It’s been a little over a month since I first started using the Virgin Mobile MiFi 2200 wifi hotspot. I used it almost exclusively as my Internet provider for most of the month of September, and I have to say I continued to be impressed by it throughout the month.
There were a handful of times that I had to reset the device because it stopped responding; and there were one or two instances when I actually had to reactivate it. Other than that, I very rarely had any issues with it at all.
As I’ve mentioned a few times before, I am stuck with a satellite Internet connection at home. DSL and FIOS are distant fantasies, cable comes to the end of my driveway and stops (they refuse to run it any further, and won’t let me run it myself) and a T1 line is just way out of my price range. So, I’m stuck dealing with huge latency and bottom-of-the-barrel “high speed” Internet service.
For everyone else that moves out to the boonies and might have to make the switch to a satellite provider, I thought I’d provide this quick list of five things you shouldn’t (or can’t) do when you’re using a satellite connection. Still, I am thankful that I’m at least able to get some sort of “high speed” connection, as going back to dial-up is not something I want to even think about.
A few months ago, Allen posted an entry at CenterNetworks asking for feedback about what we should expect from Internet connections at hotels. It just so happens that, this evening, I am staying in a hotel in the area around Richmond, Va., which is a rather metropolitan area. When I found out that I was going to have to stay overnight in a hotel, I took solace in the fact that I would be able to access the Internet with, what I assumed would be, a good, fast, reliable Internet connection. Unfortunately, I found that the connection in this particular hotel left a lot to be desired.
I started the evening by connecting to the wireless connection available in my room. I headed over to TNT’s Web site to catch last week’s episode of Leverage, which I missed when it originally aired. For the first 20 minutes or so, the video played fairly well. However, as time went on, it started buffering more and more, eventually getting to the point where it was hardly watchable.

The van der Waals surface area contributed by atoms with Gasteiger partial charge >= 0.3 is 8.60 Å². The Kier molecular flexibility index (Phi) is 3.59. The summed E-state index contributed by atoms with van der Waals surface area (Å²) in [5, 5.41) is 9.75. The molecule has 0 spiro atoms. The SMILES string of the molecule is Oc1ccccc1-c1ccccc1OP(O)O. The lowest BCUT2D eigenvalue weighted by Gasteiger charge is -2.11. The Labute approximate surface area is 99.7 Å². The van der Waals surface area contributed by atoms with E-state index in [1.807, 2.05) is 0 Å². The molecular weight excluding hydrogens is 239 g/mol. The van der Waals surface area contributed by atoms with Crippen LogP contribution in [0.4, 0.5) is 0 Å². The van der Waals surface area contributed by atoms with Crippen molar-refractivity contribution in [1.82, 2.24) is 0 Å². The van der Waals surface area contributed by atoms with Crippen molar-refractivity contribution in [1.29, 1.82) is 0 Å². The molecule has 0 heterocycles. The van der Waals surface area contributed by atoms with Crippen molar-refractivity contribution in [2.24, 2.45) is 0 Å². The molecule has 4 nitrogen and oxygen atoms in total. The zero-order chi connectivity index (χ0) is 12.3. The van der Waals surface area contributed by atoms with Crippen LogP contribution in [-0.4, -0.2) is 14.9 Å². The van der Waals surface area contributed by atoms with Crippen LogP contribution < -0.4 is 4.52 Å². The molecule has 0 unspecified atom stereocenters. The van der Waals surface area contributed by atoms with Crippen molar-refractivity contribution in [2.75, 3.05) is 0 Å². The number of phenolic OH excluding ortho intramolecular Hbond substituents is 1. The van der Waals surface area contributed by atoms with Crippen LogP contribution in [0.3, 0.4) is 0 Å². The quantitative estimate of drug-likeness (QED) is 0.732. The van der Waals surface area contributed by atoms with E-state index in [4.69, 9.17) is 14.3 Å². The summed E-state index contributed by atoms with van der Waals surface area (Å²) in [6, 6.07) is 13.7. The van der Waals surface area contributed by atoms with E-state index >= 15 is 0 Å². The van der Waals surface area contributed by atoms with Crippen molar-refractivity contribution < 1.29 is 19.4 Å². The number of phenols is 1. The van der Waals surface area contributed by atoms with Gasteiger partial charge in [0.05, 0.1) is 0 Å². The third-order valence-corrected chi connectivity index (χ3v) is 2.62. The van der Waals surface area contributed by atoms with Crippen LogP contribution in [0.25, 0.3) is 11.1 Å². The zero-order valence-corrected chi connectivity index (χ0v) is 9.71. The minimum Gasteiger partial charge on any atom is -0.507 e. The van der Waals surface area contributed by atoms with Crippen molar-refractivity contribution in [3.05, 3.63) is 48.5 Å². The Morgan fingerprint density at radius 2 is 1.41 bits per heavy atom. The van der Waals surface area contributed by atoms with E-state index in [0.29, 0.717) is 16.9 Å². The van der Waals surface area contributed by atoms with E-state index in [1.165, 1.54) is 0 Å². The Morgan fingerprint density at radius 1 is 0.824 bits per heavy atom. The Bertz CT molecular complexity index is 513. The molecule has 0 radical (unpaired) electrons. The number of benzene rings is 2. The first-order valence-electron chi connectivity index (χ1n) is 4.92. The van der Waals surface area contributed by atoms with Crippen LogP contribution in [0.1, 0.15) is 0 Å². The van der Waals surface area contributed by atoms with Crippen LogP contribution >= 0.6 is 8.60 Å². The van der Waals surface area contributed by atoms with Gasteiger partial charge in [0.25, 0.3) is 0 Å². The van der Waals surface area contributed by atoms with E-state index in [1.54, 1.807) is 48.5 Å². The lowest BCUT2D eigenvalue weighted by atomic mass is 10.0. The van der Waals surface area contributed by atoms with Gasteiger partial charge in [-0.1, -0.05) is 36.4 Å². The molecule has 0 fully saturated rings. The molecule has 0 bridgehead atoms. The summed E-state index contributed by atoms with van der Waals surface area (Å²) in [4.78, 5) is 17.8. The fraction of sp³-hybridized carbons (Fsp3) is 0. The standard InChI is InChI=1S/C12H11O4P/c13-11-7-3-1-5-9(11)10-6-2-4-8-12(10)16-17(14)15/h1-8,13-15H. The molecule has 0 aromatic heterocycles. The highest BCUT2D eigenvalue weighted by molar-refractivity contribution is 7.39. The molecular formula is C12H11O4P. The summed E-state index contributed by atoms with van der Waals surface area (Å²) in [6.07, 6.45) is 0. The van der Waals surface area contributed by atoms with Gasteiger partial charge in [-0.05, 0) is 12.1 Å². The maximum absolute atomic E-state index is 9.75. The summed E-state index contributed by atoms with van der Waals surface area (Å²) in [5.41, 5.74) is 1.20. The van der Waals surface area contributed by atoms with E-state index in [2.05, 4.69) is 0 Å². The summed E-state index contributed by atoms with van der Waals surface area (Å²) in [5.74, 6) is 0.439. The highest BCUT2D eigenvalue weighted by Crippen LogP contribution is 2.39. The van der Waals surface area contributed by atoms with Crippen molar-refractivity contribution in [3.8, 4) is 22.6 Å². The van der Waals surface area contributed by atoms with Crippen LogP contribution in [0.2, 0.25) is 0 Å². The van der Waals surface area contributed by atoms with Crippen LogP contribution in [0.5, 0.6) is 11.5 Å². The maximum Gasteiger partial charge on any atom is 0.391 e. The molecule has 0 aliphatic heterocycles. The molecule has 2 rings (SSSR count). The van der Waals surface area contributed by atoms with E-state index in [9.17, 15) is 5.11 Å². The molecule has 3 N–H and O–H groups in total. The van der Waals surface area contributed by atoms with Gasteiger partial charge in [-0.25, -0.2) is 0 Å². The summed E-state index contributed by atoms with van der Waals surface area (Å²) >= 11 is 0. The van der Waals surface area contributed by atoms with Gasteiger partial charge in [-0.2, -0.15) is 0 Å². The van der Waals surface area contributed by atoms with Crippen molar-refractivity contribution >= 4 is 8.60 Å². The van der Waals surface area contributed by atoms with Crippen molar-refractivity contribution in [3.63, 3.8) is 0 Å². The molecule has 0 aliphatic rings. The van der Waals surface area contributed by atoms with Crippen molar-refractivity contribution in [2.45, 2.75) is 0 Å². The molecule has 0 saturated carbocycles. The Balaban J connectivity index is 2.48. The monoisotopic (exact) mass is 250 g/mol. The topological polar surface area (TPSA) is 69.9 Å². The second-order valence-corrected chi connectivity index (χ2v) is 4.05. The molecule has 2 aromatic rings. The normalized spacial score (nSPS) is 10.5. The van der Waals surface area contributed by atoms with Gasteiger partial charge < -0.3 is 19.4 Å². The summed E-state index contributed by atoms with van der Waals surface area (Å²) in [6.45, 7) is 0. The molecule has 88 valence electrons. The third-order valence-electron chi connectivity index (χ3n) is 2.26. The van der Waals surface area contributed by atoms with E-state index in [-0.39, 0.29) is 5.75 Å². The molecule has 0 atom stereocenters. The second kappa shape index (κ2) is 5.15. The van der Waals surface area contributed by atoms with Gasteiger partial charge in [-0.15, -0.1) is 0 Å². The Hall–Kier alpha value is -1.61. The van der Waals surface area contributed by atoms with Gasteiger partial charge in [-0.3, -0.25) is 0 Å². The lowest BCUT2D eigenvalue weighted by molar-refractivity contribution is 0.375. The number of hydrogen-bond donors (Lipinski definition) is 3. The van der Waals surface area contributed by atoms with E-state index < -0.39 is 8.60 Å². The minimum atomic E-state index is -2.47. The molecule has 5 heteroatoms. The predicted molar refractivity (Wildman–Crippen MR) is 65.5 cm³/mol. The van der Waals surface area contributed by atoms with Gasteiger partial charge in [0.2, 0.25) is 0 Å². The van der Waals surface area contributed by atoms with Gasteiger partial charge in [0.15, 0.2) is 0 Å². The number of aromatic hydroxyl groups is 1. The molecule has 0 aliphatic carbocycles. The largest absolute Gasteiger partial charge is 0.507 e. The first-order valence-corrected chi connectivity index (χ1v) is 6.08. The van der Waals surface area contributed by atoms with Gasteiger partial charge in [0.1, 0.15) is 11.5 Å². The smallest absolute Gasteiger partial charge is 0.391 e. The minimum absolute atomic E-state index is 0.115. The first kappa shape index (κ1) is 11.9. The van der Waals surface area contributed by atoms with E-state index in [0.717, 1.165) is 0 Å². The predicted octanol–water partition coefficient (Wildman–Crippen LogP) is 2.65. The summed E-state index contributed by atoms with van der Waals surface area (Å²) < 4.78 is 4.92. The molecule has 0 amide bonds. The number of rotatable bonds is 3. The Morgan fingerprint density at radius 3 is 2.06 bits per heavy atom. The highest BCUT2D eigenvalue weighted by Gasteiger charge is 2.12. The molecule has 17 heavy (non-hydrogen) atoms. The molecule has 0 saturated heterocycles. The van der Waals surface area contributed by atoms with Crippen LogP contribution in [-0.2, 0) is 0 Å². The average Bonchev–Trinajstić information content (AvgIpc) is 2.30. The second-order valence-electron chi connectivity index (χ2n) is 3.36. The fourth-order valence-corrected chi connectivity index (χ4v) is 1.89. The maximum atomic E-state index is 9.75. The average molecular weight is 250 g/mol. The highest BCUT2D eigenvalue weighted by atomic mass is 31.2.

Once I finally made it through, I hooked the ethernet cable to my laptop to try the wired connection. I then headed over to the CBS Web site to try watching some episodes from last season of NCIS (as I’ve mentioned on Twitter, I just recently started getting into NCIS and have been trying to catch up with what’s happened over the last six seasons). I found that the wired connection was actually even less reliable than the wireless connection had been. The video took a long time to load, then started buffering almost immediately. I removed the ethernet cable and hooked back into the wireless network. It got a little bit better, but not enough to make me feel like finishing the episode I had begun.
In all honesty, the connection here is not all that noticeably better than the satellite connection I have at home.
I’m curious what your thoughts and experience might be. Do you think I’m being unreasonable expecting that the Internet connection at a hotel should be good enough to watch online video? In your opinion, is it worth it to have a free Internet connection if you can’t watch online video? Have you experienced similarly disappointing connections in hotels, or do you usually find them to be fast and reliable?
Firefox 3.5 was released by Mozilla, today. If you haven’t grabbed it, yet, you should probably go ahead and do so. According to the promotional materials and the release notes, this version of Firefox has been clocked around twice the speed (it takes less than half the time to load items as opposed to FF 3), upgraded phishing and malware detection and protection, and has introduced “private browsing.”
After my unfortunate adventures with the bandwidth limitations of my Internet connection, I decided to search the Web for some sort of utility that would help me monitor and hopefully limit my downloads and uploads.
While I didn’t find anything that would actually limit my downloads and uploads (no utilities that would temporarily disable my Internet connection if I got close to my limits), I did find a really nice utility for monitoring my connection.